Friday, October 30, 2009

Snohomish County woman pays $69,000 in restitution for insurance fraud

A Snohomish County woman who admitted to forging thousands of dollars in receipts for an insurance claim has paid $69,610 in restitution to her insurance company, State Farm. The case was investigated by the company and the Office of the Insurance Commissioner’s Special Investigations Unit.

Juli-Anna Rowe, 45, of Issaquah, has signed a diversion agreement with the Snohomish County Prosecutor’s Office. She agreed to pay full restitution of $66,610 – which she has done – and to attend a theft-awareness program and therapy. After three years, if Rowe completes the program as agreed, the insurance-fraud charge of “false claims or proof” will be dismissed.

The case stems from a 2005 insurance claim. On June 3, 2005, Rowe said, she loaded a rented U-Haul moving trailer with $85,370 in personal property and drove from her home in Washington toward her destination in California. In Oakland, Calif., she stopped to rest at a hotel. While there, she said the contents of the trailer were stolen.

State Farm paid Rowe $54,421 for the value of the property she said had been stolen. Her policy also allowed for nearly $31,000 in additional claims when she replaced some of the missing property.

In filing those additional claims, however, Rowe submitted numerous altered and forged receipts. In an interview with a detective from the state insurance commissioner’s special investigations unit, Rowe admitted to altering receipts by cutting and pasting increased amounts onto them, photocopying the forged papers and submitting those to State Farm. She also admitted that she did not replace all of the items she claimed she had.

Under the terms of her policy, intentionally concealing or misrepresenting any fact involved in a claim voids the entire claim. So Rowe paid back the $54,421 that State Farm had paid out, plus $15,189 in investigation expenses incurred by the insurer.

Special Investigations Unit Detective Sgt. Dan Sharp praised the work of State Farm on the case.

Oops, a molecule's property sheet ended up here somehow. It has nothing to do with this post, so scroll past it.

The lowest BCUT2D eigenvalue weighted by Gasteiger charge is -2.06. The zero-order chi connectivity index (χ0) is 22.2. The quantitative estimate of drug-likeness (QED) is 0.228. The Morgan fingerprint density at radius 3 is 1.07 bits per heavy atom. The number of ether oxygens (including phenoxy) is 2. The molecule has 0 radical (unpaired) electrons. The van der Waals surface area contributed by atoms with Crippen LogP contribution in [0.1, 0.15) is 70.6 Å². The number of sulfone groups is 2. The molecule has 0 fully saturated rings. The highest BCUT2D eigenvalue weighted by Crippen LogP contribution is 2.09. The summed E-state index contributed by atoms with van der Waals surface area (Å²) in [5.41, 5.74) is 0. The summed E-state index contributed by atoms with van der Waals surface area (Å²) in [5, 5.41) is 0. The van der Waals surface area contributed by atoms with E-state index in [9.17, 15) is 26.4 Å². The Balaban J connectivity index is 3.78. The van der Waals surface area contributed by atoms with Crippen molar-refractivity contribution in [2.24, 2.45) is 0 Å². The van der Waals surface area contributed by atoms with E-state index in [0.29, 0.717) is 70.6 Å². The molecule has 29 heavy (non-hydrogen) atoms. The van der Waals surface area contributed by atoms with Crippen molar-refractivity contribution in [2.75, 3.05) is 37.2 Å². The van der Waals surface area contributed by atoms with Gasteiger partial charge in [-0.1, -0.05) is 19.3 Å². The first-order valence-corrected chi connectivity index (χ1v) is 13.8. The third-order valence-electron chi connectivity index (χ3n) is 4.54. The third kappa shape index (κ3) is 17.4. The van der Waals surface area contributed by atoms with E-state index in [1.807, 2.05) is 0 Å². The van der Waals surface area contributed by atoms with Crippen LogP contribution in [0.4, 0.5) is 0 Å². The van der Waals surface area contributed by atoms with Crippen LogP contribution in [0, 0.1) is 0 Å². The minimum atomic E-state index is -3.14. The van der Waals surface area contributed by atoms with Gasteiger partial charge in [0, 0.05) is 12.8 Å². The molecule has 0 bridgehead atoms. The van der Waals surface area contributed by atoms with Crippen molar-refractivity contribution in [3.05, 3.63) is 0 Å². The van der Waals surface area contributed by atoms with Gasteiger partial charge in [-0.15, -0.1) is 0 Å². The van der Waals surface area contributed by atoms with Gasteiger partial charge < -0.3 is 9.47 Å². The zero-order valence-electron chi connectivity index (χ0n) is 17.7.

“They identified the fraud and did much of the initial investigation, making it easier for us to move ahead with this case,” he said.

Insurance news, the Halloween edition

Lots of scary stories in the news today.

First off, pay and benefits are rising at the slowest rate since 1982, according to the Associated Press.

And today brings a long list of stories expressing reservations about the federal health care reform debate in Congress. A sampling:

-Health Care Businesses at Risk in House Overhaul (AP),
-Will the Public Plan Have Higher Premiums than Private Insurance? (WA Post's Ezra Klein)
-and the Magic of Financing Health Care Reform (The New York Times Economix blog has a down-to-earth -- and worrisome -- explanation of the budget-savings assumptions in the health reform plan)

Also in the scary department is a New York Times column written by an economics professor, who argues that federal health reform "is due to explode." Why? He says that requiring everyone to buy coverage or get it through their employers would drive down wages: "In other words, millions of people would be compelled to spend lots of money on something they previously did not want, at least not at prevailing prices."

National licensing group names OIC staffer "Regulator of the Year"

The Securities and Insurance Licensing Association (SILA) has named a Washington state insurance program manager “Regulator of the Year,” in recognition of his contribution to the state’s efforts to modernize and streamline licensing of insurance agents and brokers. (In Washington, agents and brokers are now known as “insurance producers.” )

Award winner Jeff Baughman, who works for Washington Insurance Commissioner Mike Kreidler as the Licensing and Education Program Manager, was named this week at a ceremony in Phoenix, Ariz.

SILA’s “Warren E. Spruill Regulator Recognition Award” is given annually to a regulator who works to better the relationship between insurance departments and the industry.

Washington’s Office of the Insurance Commissioner has been working hard to make it possible for all licensing transactions, including accepting new applications and renewals, to be performed over the Internet. The online system was completed earlier this year.

Baughman also served as the agency’s business lead in implementing statutory changes on July 1st that brought the state very close to full compliance with the national standards for uniformity and reciprocity in the licensing of agents and brokers. Kreidler is proposing legislation to complete that goal, including dropping a fingerprinting requirement for background checks for non-resident applicants.

“We couldn’t be more pleased to see the work of Jeff and the agency recognized at the national level,” said Deputy Insurance Commissioner John Hamje. “We’re very proud of Jeff, and are equally proud of the numerous other agency staff members who’ve worked to make these projects a reality since they were first initiated in 2004. Everyone involved in this process should take great pride in this award.”